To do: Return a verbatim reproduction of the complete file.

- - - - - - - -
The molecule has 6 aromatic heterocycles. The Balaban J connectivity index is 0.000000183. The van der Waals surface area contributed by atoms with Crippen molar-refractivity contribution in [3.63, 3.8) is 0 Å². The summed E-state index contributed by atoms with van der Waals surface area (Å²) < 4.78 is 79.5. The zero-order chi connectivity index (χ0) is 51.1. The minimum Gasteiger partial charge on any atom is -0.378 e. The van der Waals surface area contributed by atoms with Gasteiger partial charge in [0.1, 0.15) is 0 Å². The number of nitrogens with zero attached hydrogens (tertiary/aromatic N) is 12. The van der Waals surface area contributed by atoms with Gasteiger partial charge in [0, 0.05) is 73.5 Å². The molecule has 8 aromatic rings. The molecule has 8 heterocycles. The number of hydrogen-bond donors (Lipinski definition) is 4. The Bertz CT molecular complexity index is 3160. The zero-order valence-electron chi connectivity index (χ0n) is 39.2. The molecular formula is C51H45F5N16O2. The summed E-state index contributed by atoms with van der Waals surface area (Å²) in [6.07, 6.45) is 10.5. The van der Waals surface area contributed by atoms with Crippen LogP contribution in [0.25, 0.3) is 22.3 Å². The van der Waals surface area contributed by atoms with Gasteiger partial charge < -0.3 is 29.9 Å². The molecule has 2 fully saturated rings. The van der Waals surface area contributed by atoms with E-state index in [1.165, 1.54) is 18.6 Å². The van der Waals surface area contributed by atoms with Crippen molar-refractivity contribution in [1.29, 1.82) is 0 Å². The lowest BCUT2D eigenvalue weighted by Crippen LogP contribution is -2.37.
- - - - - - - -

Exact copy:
The molecule has 6 aromatic heterocycles. The Balaban J connectivity index is 0.000000183. The van der Waals surface area contributed by atoms with Crippen molar-refractivity contribution in [3.63, 3.8) is 0 Å². The summed E-state index contributed by atoms with van der Waals surface area (Å²) < 4.78 is 79.5. The zero-order chi connectivity index (χ0) is 51.1. The minimum Gasteiger partial charge on any atom is -0.378 e. The van der Waals surface area contributed by atoms with Gasteiger partial charge in [0.1, 0.15) is 0 Å². The number of nitrogens with zero attached hydrogens (tertiary/aromatic N) is 12. The van der Waals surface area contributed by atoms with Gasteiger partial charge in [0, 0.05) is 73.5 Å². The molecule has 8 aromatic rings. The molecule has 8 heterocycles. The number of hydrogen-bond donors (Lipinski definition) is 4. The Bertz CT molecular complexity index is 3160. The zero-order valence-electron chi connectivity index (χ0n) is 39.2. The molecular formula is C51H45F5N16O2. The summed E-state index contributed by atoms with van der Waals surface area (Å²) in [6.07, 6.45) is 10.5. The van der Waals surface area contributed by atoms with Crippen LogP contribution in [0.25, 0.3) is 22.3 Å². The van der Waals surface area contributed by atoms with Gasteiger partial charge < -0.3 is 29.9 Å². The molecule has 2 fully saturated rings. The van der Waals surface area contributed by atoms with E-state index in [1.165, 1.54) is 18.6 Å². The van der Waals surface area contributed by atoms with Crippen molar-refractivity contribution in [1.29, 1.82) is 0 Å². The lowest BCUT2D eigenvalue weighted by Crippen LogP contribution is -2.37.